ANC, Cosatu need to refocus on jobs to be done

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Last week I explored the “job-to-be-done” theory in business and wanted to expand its application to other areas such as politics. The ANC and Cosatu are both powerful forces that are shaping the politics of this country, but what is the job that they are hired to do by their constituencies?

The ANC as a liberation movement had a clear job that they needed to accomplish: to achieve freedom from the apartheid regime for the masses. This is why the ANC is considered a broad church that accommodates everyone resulting in having capitalists, socialists and communists within one party. The mindset that needed to be adopted was the revolutionary and fixed mindset, which yielded results at the time. The ANC is now enjoying the dividends of having achieved its objective of bringing down the apartheid regime and having a new democratic dispensation.

The new job that the ANC was tasked with by its voters in the democratic era was nation-building and improving the lives of all South Africans. Governance is a key theme that has to be top of mind for the ANC leaders if they ever hope to do that job well.

The mindset required to do this job is a growth mindset that is able to anticipate the changing societal needs and to respond appropriately to changing circumstances. The change of mindset from a fixed to a growth mindset is not easy as we have seen in the past few years.

Drilling further down, what is the job that the ANC leadership is tasked with by its members? A typical ANC voter may answer that the leadership has to win elections at national and local level; deploy competent people who can make a difference in growing South Africa; raise funds for the sustainability of the organisation and set policies that will inform government programmes.

The current membership base of the ANC may say that the ANC leadership is tasked with implementing the Polokwane resolutions, which may not necessarily be what is needed or agreed to by all the citizens of the country.

So if the ANC leadership can tick all the boxes of a job that they have been tasked with, then they will be rewarded by the members with another term. This is a litmus test that is seemingly used in deciding who is going to be elected.

So there is a clear dichotomy between the typical ANC voter and the ANC member. They want different jobs to be done, which are mutually exclusive. This is why you have factions within the party.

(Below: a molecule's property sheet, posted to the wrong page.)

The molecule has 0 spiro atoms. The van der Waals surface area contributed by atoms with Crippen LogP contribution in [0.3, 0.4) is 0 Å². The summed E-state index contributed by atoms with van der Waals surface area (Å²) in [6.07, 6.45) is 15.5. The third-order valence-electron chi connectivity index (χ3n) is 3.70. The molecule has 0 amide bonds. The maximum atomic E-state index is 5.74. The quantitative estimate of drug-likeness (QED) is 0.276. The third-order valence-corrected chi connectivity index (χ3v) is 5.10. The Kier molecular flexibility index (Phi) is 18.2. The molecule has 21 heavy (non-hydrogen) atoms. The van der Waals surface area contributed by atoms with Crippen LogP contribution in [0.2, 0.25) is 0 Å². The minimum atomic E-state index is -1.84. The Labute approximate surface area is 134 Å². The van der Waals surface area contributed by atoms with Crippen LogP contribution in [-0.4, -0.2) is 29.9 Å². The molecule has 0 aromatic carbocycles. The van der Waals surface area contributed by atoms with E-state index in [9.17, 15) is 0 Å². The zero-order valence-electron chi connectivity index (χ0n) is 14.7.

An average ANC voter who goes to a branch meeting will want to see a discussion around policy and how they can get the government to move on service delivery issues. An average ANC member will prefer to discuss who should lead the party and the composition of the national executive committee.

The other side of the coin is to ask: “What is the job that the ANC is hiring its members to do?”

Theoretically, the members are hired to mobilise votes in election times; to implement the principles of the party into various social and economic structures on a continuous basis; to be active in their branches in order to advance policy issues to the fore at policy conferences, and to pay their membership fees.

But the reality is that it has been hard to get the members to do this job, thus causing fractures within the party.

When you apply this theory to Cosatu and its affiliate trade unions, what job are they hired to do by their members? The answer is clear: improve working conditions for workers; keep wages steady and increasing; and influence the legislative environment to make sure that workers’ rights are safeguarded.

Due to the inextricable link between apartheid and business in the past, where laws benefited white business by keeping black workers’ wages fixed and low, there was an automatic link between trade unions and the liberation movements. This involvement in politics continued into the democratic era and there is less focus on some of the bread-and-butter issues. This shifting focus was made starkly clear by having a splinter organisation in the mining industry that resonated with some workers on these issues. This is a wake-up call to the trade unions to refocus on the job its members are hiring them to do.


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